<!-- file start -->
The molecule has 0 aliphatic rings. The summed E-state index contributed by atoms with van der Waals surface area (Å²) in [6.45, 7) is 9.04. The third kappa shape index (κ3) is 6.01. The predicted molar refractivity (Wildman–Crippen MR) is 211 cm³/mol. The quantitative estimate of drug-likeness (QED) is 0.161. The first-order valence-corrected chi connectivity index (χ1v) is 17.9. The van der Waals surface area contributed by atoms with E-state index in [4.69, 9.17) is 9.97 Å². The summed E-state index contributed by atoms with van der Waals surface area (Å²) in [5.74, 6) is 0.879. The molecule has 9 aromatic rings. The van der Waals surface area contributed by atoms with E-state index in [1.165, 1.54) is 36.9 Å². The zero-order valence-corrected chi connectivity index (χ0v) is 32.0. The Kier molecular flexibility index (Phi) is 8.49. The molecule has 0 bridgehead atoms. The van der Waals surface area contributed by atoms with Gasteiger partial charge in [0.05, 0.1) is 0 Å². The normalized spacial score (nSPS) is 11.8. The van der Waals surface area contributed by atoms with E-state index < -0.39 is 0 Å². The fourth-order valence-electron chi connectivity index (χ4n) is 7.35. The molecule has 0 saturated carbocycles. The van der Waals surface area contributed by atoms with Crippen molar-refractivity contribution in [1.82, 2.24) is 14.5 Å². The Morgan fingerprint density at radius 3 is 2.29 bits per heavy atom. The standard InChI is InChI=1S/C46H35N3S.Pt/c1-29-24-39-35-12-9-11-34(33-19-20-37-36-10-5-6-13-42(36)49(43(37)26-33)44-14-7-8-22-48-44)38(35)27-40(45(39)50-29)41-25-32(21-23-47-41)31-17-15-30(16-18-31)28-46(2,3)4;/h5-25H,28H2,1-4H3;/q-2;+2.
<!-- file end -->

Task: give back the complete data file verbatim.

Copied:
The molecule has 0 aliphatic rings. The summed E-state index contributed by atoms with van der Waals surface area (Å²) in [6.45, 7) is 9.04. The third kappa shape index (κ3) is 6.01. The predicted molar refractivity (Wildman–Crippen MR) is 211 cm³/mol. The quantitative estimate of drug-likeness (QED) is 0.161. The first-order valence-corrected chi connectivity index (χ1v) is 17.9. The van der Waals surface area contributed by atoms with E-state index in [4.69, 9.17) is 9.97 Å². The summed E-state index contributed by atoms with van der Waals surface area (Å²) in [5.74, 6) is 0.879. The molecule has 9 aromatic rings. The van der Waals surface area contributed by atoms with E-state index in [1.165, 1.54) is 36.9 Å². The zero-order valence-corrected chi connectivity index (χ0v) is 32.0. The Kier molecular flexibility index (Phi) is 8.49. The molecule has 0 bridgehead atoms. The van der Waals surface area contributed by atoms with Gasteiger partial charge in [0.05, 0.1) is 0 Å². The normalized spacial score (nSPS) is 11.8. The van der Waals surface area contributed by atoms with E-state index < -0.39 is 0 Å². The fourth-order valence-electron chi connectivity index (χ4n) is 7.35. The molecule has 0 saturated carbocycles. The van der Waals surface area contributed by atoms with Crippen molar-refractivity contribution in [1.82, 2.24) is 14.5 Å². The Morgan fingerprint density at radius 3 is 2.29 bits per heavy atom. The standard InChI is InChI=1S/C46H35N3S.Pt/c1-29-24-39-35-12-9-11-34(33-19-20-37-36-10-5-6-13-42(36)49(43(37)26-33)44-14-7-8-22-48-44)38(35)27-40(45(39)50-29)41-25-32(21-23-47-41)31-17-15-30(16-18-31)28-46(2,3)4;/h5-25H,28H2,1-4H3;/q-2;+2.